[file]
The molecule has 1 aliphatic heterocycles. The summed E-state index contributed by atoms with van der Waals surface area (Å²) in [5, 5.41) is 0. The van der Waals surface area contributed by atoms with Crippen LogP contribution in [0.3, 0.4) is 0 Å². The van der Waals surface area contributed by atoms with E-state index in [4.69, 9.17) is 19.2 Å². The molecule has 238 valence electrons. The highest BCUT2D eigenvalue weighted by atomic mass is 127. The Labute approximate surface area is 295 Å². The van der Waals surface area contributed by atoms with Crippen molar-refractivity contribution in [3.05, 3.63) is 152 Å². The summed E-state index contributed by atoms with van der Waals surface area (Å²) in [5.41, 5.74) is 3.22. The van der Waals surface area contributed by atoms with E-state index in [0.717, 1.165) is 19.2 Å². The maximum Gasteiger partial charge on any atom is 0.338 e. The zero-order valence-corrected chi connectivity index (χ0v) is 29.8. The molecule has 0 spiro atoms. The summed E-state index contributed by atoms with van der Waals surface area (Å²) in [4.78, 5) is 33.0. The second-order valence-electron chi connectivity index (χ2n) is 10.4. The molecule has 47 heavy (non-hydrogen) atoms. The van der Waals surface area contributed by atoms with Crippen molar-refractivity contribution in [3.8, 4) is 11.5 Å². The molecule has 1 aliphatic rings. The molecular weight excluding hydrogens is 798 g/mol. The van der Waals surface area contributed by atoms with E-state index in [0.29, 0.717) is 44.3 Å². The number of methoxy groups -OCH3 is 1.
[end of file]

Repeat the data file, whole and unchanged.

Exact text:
The molecule has 1 aliphatic heterocycles. The summed E-state index contributed by atoms with van der Waals surface area (Å²) in [5, 5.41) is 0. The van der Waals surface area contributed by atoms with Crippen LogP contribution in [0.3, 0.4) is 0 Å². The van der Waals surface area contributed by atoms with E-state index in [4.69, 9.17) is 19.2 Å². The molecule has 238 valence electrons. The highest BCUT2D eigenvalue weighted by atomic mass is 127. The Labute approximate surface area is 295 Å². The van der Waals surface area contributed by atoms with Crippen molar-refractivity contribution in [3.05, 3.63) is 152 Å². The summed E-state index contributed by atoms with van der Waals surface area (Å²) in [5.41, 5.74) is 3.22. The van der Waals surface area contributed by atoms with E-state index in [0.717, 1.165) is 19.2 Å². The maximum Gasteiger partial charge on any atom is 0.338 e. The zero-order valence-corrected chi connectivity index (χ0v) is 29.8. The molecule has 0 spiro atoms. The summed E-state index contributed by atoms with van der Waals surface area (Å²) in [4.78, 5) is 33.0. The second-order valence-electron chi connectivity index (χ2n) is 10.4. The molecule has 47 heavy (non-hydrogen) atoms. The van der Waals surface area contributed by atoms with Crippen molar-refractivity contribution in [3.8, 4) is 11.5 Å². The molecule has 1 aliphatic rings. The molecular weight excluding hydrogens is 798 g/mol. The van der Waals surface area contributed by atoms with E-state index in [0.29, 0.717) is 44.3 Å². The number of methoxy groups -OCH3 is 1.